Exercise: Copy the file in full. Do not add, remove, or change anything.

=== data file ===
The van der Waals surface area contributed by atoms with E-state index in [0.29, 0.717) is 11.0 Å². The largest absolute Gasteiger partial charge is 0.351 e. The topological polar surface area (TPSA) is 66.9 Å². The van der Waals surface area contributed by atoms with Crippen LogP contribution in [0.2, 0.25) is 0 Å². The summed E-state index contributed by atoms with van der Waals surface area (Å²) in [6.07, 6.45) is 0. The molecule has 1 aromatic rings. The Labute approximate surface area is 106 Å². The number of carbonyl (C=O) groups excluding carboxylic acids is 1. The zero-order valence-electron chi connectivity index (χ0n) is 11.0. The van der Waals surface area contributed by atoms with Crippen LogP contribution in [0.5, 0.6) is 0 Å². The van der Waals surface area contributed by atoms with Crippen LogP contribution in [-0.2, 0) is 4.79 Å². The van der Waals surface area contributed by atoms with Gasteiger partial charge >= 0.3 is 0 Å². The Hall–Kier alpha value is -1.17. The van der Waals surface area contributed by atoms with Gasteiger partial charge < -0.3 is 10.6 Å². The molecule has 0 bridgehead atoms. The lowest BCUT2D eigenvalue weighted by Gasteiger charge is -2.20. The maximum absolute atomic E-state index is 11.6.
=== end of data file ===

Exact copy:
The van der Waals surface area contributed by atoms with E-state index in [0.29, 0.717) is 11.0 Å². The largest absolute Gasteiger partial charge is 0.351 e. The topological polar surface area (TPSA) is 66.9 Å². The van der Waals surface area contributed by atoms with Crippen LogP contribution in [0.2, 0.25) is 0 Å². The summed E-state index contributed by atoms with van der Waals surface area (Å²) in [6.07, 6.45) is 0. The molecule has 1 aromatic rings. The Labute approximate surface area is 106 Å². The number of carbonyl (C=O) groups excluding carboxylic acids is 1. The zero-order valence-electron chi connectivity index (χ0n) is 11.0. The van der Waals surface area contributed by atoms with Crippen LogP contribution in [0.5, 0.6) is 0 Å². The van der Waals surface area contributed by atoms with Crippen LogP contribution in [-0.2, 0) is 4.79 Å². The van der Waals surface area contributed by atoms with Gasteiger partial charge >= 0.3 is 0 Å². The Hall–Kier alpha value is -1.17. The van der Waals surface area contributed by atoms with Gasteiger partial charge < -0.3 is 10.6 Å². The molecule has 0 bridgehead atoms. The lowest BCUT2D eigenvalue weighted by Gasteiger charge is -2.20. The maximum absolute atomic E-state index is 11.6.